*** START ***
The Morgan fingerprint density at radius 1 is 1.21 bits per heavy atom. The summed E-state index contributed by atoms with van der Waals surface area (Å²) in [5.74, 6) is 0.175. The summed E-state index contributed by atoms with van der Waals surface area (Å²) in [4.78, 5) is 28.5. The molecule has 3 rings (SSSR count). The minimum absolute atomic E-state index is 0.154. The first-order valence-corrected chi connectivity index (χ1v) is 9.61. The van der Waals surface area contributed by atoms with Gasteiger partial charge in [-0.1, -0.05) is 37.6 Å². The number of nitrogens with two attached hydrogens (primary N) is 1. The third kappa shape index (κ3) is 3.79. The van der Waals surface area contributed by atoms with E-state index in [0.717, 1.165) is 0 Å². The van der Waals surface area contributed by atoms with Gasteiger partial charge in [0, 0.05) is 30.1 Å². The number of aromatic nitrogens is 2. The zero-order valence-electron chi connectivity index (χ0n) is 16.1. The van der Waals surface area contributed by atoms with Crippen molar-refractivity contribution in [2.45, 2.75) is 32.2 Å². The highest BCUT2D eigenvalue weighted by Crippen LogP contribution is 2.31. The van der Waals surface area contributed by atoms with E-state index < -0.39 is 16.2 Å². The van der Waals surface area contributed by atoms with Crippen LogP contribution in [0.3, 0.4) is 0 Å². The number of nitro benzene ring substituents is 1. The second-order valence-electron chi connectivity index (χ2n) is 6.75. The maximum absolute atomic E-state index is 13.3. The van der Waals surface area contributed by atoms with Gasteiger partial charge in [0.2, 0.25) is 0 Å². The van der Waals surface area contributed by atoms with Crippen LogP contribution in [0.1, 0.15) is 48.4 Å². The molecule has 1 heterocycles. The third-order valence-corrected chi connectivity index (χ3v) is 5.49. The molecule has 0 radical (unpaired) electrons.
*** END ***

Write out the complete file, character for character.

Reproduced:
The Morgan fingerprint density at radius 1 is 1.21 bits per heavy atom. The summed E-state index contributed by atoms with van der Waals surface area (Å²) in [5.74, 6) is 0.175. The summed E-state index contributed by atoms with van der Waals surface area (Å²) in [4.78, 5) is 28.5. The molecule has 3 rings (SSSR count). The minimum absolute atomic E-state index is 0.154. The first-order valence-corrected chi connectivity index (χ1v) is 9.61. The van der Waals surface area contributed by atoms with Gasteiger partial charge in [-0.1, -0.05) is 37.6 Å². The number of nitrogens with two attached hydrogens (primary N) is 1. The third kappa shape index (κ3) is 3.79. The van der Waals surface area contributed by atoms with E-state index in [0.717, 1.165) is 0 Å². The van der Waals surface area contributed by atoms with Gasteiger partial charge in [0, 0.05) is 30.1 Å². The number of aromatic nitrogens is 2. The zero-order valence-electron chi connectivity index (χ0n) is 16.1. The van der Waals surface area contributed by atoms with Crippen molar-refractivity contribution in [2.45, 2.75) is 32.2 Å². The highest BCUT2D eigenvalue weighted by Crippen LogP contribution is 2.31. The van der Waals surface area contributed by atoms with E-state index < -0.39 is 16.2 Å². The van der Waals surface area contributed by atoms with Crippen LogP contribution in [0.3, 0.4) is 0 Å². The number of nitro benzene ring substituents is 1. The second-order valence-electron chi connectivity index (χ2n) is 6.75. The maximum absolute atomic E-state index is 13.3. The van der Waals surface area contributed by atoms with Gasteiger partial charge in [0.2, 0.25) is 0 Å². The van der Waals surface area contributed by atoms with Crippen LogP contribution in [0.1, 0.15) is 48.4 Å². The molecule has 1 heterocycles. The third-order valence-corrected chi connectivity index (χ3v) is 5.49. The molecule has 0 radical (unpaired) electrons.